When the sales experience falls into, rather than bridges, the gap
Depending on your definition of a customer, their experience starts well before they actually buy anything.
It might be what they’ve heard from others or what they’ve seen in the news. But if the brand comes knocking on their door that first impression is also a critical experience. Many get it right because it’s based on a real empathy with those they are trying to engage with.
However, it’s not always the case. Absent a clear customer experience strategy, what we think do as a business often looks very different when looked at from the customers’ perspectives.
For example, if any CEO is wondering why their Sales teams are not getting better results, maybe a quick look at how their initial engagement makes yet-to-be customers feel will give some big clues.
The quotes below are all real examples I’ve had in my inbox just this last week. There are others and I’m sure you’ll have your own ‘favourites’.
They are not trying to sell me something I don’t want. In fact, I could be interested. Just not with them. If I was ever asked for feedback about the Sales experience (a rare thing indeed), it might go along these lines:
- Putting “Our 9am meeting” in the subject heading doesn’t spur me into replying out of panic. Sorry to burst your bubble Sales folk, but changing it to “Our 10am meeting” in the follow-up really doesn’t make any difference either.
- Saying “I’ve tried to reach you” is just lying – technology is quite good these days so I know if you’ve tried to get in touch as often as you claim. And when your colleagues use the same line every week, several times a week, it becomes very transparent.
- Gasping “I can’t believe you’ve not signed up yet” and “I’d hate for you to miss out” is at best patronising and lacks any sincerity.
- What’s more, should I be interested a reply to the email will go into a generic mailbox, not to the person who is (presumably) trying to create a relationship. It just shouts even louder about how you really don’t care if I get back in touch or not.
Does somebody seriously believe this type of approach is going to create an experience I want to repeat, share and pay a premium for? If these companies had any genuine interest in what I do and how they might help me achieve success, they’d look at their Sales activity as a meaningful experience not a bullying, volume-led, can’t-really-give-a-**** transaction.
I often come across businesses who fear the Sales team always over-promise because of the way they are rewarded. They then disappear off the face of the planet while everyone else tries to rally-round, clearing up the mess to deliver something close to an unrealistic promise.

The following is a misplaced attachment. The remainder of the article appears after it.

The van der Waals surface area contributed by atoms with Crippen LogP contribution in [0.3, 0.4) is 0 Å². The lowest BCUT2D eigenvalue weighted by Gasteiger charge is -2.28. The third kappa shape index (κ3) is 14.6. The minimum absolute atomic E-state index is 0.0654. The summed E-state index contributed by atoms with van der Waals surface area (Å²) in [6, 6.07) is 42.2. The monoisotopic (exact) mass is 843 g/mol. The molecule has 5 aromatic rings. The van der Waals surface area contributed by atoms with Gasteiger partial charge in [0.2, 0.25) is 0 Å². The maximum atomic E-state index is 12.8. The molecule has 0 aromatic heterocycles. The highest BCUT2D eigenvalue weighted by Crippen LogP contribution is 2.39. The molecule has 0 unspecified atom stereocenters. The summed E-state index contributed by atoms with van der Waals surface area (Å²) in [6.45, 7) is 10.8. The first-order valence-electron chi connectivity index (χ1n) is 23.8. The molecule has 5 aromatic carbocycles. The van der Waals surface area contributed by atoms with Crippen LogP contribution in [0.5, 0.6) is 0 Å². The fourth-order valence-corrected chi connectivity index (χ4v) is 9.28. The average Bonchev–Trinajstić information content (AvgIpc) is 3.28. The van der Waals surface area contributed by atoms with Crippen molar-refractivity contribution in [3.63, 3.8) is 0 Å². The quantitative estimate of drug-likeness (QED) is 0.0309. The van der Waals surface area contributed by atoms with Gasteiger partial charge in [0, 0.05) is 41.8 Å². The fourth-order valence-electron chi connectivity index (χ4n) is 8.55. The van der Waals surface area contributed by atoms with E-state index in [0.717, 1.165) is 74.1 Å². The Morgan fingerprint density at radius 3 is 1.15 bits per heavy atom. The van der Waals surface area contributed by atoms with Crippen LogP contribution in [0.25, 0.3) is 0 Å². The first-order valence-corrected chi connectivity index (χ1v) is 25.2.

On the flip-side, maybe the Sales team is frustrated that everyone else can’t keep up. Maybe they’re just doing what they’ve been told is best. But to create a first impression experience that is confrontational, misleading and deceitful creates no trust, no relationship. No commission.
They say the experience on the outside reflects the culture inside and they’re right. In the middle of a busy day, to be on the receiving end of these type of messages says heaps about what it must be like to work there. No clear strategy, just a numbers game where some very talented people will be wilting under the stress.
Intended or not, what they are saying to me is that it’s clear their focus is just on revenue, not on me as a potential customer. They don’t care if I buy or not, there are plenty more fishes in the sea. Friend and colleague Ian Golding wrote about a similar mindset very recently in this blog.
These companies are not some anonymous outfit in a far-off land that’s acquired an email list; often they are large, global businesses who should know what they are doing. These companies will make some money for sure but that short-term approach breeds complacency and stores up problems for down the line.
If they applied a dose of customer experience thinking they could, however, make a whole lot more money. If only they didn’t push their potential customers away before they’ve even got close.
Thank you for reading the blog, I hope you enjoyed it and found it thought-provoking.
I’m Jerry Angrave and I help people in Customer Experience roles do what they need to do. I’m a CCXP (Certified Customer Experience Professional), a CX consultant and am one of a handful of people globally who are authorised by the CXPA to train CX professionals for its accreditation.
Do get in touch if you’ve any comments on the blog, any questions or are interested in training or consultancy support.